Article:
Illegal tape alleges secret PKK talks
ANKARA – Hürriyet Daily News | 9/13/2011 12:00:00 AM |
A voice recording of an alleged meeting between Turkey’s intelligence chief and the outlawed Kurdistan Workers’ Party, or PKK, was leaked to some websites Tuesday.
A voice recording of an alleged meeting between Turkey’s intelligence chief and the outlawed Kurdistan Workers’ Party, or PKK, was leaked to some websites Tuesday, purportedly depicting him as “negotiating” with senior PKK members.
National Intelligence Organization, or MİT, head Hakan Fidan and his deputy Afet Güneş met with senior PKK members Mustafa Karasu, Sabit Ok and Zübeyr Aydar, with the participation of a representative from a “coordinator country,” probably in Oslo, according to the recording.
The meeting, called the “Oslo talks,” is claimed to be the fifth of its kind, and the first joined by Fidan, and was probably held between mid April and May 2010, following his appointment to MİT.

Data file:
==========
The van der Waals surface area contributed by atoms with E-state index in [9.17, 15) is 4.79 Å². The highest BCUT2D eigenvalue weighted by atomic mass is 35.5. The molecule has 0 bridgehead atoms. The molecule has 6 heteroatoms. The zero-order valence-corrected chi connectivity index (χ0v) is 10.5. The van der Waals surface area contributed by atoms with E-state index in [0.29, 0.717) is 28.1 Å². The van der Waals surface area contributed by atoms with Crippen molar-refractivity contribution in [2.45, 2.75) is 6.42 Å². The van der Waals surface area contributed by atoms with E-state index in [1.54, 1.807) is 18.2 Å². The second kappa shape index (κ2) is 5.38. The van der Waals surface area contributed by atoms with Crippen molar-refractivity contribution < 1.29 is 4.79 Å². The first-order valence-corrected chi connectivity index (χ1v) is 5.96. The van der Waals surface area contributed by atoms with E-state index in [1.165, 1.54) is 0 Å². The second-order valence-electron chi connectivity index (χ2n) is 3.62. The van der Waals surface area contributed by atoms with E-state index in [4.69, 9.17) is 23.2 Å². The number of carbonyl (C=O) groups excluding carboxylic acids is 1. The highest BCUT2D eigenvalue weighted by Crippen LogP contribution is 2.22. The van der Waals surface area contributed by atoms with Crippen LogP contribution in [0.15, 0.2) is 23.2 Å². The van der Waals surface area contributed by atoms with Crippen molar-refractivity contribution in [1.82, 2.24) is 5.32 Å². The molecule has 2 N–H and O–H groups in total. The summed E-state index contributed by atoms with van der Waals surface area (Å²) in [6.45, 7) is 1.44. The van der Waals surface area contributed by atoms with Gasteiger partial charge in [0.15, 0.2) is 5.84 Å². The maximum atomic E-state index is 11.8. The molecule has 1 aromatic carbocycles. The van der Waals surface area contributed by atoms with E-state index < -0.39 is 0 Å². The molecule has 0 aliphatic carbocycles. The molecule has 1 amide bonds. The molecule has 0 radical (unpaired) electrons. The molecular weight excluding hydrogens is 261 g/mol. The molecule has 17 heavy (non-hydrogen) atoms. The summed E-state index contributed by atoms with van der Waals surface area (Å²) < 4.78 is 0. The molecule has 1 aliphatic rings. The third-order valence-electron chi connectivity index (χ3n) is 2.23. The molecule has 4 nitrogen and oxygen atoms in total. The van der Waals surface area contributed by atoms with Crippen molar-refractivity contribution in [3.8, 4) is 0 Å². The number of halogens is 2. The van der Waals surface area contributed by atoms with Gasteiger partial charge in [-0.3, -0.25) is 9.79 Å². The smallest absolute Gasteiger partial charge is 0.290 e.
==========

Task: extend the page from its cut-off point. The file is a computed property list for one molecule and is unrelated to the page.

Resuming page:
The recording was first released by pro-PKK news agencies, but had been withdrawn from their websites by late afternoon. The agencies claimed it was planted by anonymous hackers.
“This is a very grave situation,” main opposition Republican People’s Party, or CHP, leader Kemal Kılıçdaroğlu told the Hürriyet Daily News. “If the head of the intelligence service, whose job is to keep the state’s secrets, is being tapped, it shows the rulers of this country. This is not an ordinary person. This is the chief of the intelligence.”
Kılıçdaroğlu said he did not want to discuss the tape’s content since “it would be to the advantage of those who leak these recordings,” but urged Prime Minister Recep Tayyip Erdoğan to take action against illegal wiretapping.
Muharrem İnce, the CHP’s deputy parliamentary group leader, however, submitted a written question to Parliament asking Erdoğan about the veracity of the recording. “Did this meeting occur upon your instruction? What is the basis of Hakan Fidan’s statement in which he says, ‘I am the special envoy of the prime minister?’” İnce asked.
In response to a question on a CNNTürk program, EU Affairs Minister Egemen Bağış said he was sure the intelligence organization has worked for peace in Turkey but refrained going into detail.